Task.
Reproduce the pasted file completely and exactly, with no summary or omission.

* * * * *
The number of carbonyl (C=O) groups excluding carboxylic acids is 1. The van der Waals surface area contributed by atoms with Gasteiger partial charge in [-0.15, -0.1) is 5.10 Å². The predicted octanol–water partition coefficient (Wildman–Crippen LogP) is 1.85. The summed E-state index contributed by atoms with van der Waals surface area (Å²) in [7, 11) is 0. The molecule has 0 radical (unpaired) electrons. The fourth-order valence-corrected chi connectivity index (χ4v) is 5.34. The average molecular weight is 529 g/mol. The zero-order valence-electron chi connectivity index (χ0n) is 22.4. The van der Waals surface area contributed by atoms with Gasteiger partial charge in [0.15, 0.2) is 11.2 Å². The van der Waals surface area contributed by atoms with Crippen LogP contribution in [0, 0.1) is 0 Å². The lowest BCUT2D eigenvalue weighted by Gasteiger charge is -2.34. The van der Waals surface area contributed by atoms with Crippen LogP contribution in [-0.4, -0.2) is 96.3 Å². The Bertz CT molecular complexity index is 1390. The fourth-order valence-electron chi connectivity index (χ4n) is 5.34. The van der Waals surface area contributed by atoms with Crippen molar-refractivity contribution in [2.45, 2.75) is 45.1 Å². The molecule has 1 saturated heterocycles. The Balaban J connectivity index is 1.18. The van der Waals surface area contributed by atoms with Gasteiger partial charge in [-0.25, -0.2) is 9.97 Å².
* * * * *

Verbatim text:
The number of carbonyl (C=O) groups excluding carboxylic acids is 1. The van der Waals surface area contributed by atoms with Gasteiger partial charge in [-0.15, -0.1) is 5.10 Å². The predicted octanol–water partition coefficient (Wildman–Crippen LogP) is 1.85. The summed E-state index contributed by atoms with van der Waals surface area (Å²) in [7, 11) is 0. The molecule has 0 radical (unpaired) electrons. The fourth-order valence-corrected chi connectivity index (χ4v) is 5.34. The average molecular weight is 529 g/mol. The zero-order valence-electron chi connectivity index (χ0n) is 22.4. The van der Waals surface area contributed by atoms with Gasteiger partial charge in [0.15, 0.2) is 11.2 Å². The van der Waals surface area contributed by atoms with Crippen LogP contribution in [0, 0.1) is 0 Å². The lowest BCUT2D eigenvalue weighted by Gasteiger charge is -2.34. The van der Waals surface area contributed by atoms with Crippen LogP contribution in [-0.4, -0.2) is 96.3 Å². The Bertz CT molecular complexity index is 1390. The fourth-order valence-electron chi connectivity index (χ4n) is 5.34. The van der Waals surface area contributed by atoms with Crippen molar-refractivity contribution in [2.45, 2.75) is 45.1 Å². The molecule has 1 saturated heterocycles. The Balaban J connectivity index is 1.18. The van der Waals surface area contributed by atoms with Gasteiger partial charge in [-0.25, -0.2) is 9.97 Å².